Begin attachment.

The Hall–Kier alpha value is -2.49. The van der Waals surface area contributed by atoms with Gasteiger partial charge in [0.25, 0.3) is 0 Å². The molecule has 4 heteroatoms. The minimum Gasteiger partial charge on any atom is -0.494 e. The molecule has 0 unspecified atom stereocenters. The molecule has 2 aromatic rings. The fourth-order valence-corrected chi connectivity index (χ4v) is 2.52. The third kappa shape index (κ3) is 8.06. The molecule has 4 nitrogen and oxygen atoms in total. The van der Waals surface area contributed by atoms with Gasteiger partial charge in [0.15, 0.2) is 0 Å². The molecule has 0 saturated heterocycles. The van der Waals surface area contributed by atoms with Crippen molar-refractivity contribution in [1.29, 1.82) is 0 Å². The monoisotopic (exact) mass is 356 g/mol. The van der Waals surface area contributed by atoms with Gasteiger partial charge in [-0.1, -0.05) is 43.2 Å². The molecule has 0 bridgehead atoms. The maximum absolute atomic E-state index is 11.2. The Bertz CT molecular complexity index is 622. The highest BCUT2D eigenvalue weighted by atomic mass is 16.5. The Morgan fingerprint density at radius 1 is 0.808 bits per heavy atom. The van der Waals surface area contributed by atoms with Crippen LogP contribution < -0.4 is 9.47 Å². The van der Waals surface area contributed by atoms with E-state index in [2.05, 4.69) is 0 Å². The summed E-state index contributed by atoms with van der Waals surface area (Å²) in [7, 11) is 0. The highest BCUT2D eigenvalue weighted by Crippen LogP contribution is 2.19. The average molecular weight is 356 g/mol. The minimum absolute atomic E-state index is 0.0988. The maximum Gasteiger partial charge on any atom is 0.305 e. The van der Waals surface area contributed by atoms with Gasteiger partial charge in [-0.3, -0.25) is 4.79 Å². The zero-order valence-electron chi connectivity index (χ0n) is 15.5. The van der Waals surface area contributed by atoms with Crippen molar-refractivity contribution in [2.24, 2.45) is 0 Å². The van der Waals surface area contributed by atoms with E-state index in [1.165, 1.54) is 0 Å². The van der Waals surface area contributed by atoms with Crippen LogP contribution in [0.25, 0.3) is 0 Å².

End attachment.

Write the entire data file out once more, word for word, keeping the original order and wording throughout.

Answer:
The Hall–Kier alpha value is -2.49. The van der Waals surface area contributed by atoms with Gasteiger partial charge in [0.25, 0.3) is 0 Å². The molecule has 4 heteroatoms. The minimum Gasteiger partial charge on any atom is -0.494 e. The molecule has 0 unspecified atom stereocenters. The molecule has 2 aromatic rings. The fourth-order valence-corrected chi connectivity index (χ4v) is 2.52. The third kappa shape index (κ3) is 8.06. The molecule has 4 nitrogen and oxygen atoms in total. The van der Waals surface area contributed by atoms with Gasteiger partial charge in [0.15, 0.2) is 0 Å². The molecule has 0 saturated heterocycles. The van der Waals surface area contributed by atoms with Crippen molar-refractivity contribution in [1.29, 1.82) is 0 Å². The monoisotopic (exact) mass is 356 g/mol. The van der Waals surface area contributed by atoms with Gasteiger partial charge in [-0.1, -0.05) is 43.2 Å². The molecule has 0 bridgehead atoms. The maximum absolute atomic E-state index is 11.2. The Bertz CT molecular complexity index is 622. The highest BCUT2D eigenvalue weighted by atomic mass is 16.5. The Morgan fingerprint density at radius 1 is 0.808 bits per heavy atom. The van der Waals surface area contributed by atoms with Crippen LogP contribution < -0.4 is 9.47 Å². The van der Waals surface area contributed by atoms with E-state index in [2.05, 4.69) is 0 Å². The summed E-state index contributed by atoms with van der Waals surface area (Å²) in [7, 11) is 0. The highest BCUT2D eigenvalue weighted by Crippen LogP contribution is 2.19. The average molecular weight is 356 g/mol. The minimum absolute atomic E-state index is 0.0988. The maximum Gasteiger partial charge on any atom is 0.305 e. The van der Waals surface area contributed by atoms with Gasteiger partial charge in [-0.3, -0.25) is 4.79 Å². The zero-order valence-electron chi connectivity index (χ0n) is 15.5. The van der Waals surface area contributed by atoms with Crippen molar-refractivity contribution in [2.24, 2.45) is 0 Å². The van der Waals surface area contributed by atoms with E-state index in [1.165, 1.54) is 0 Å². The van der Waals surface area contributed by atoms with Crippen LogP contribution in [0.25, 0.3) is 0 Å².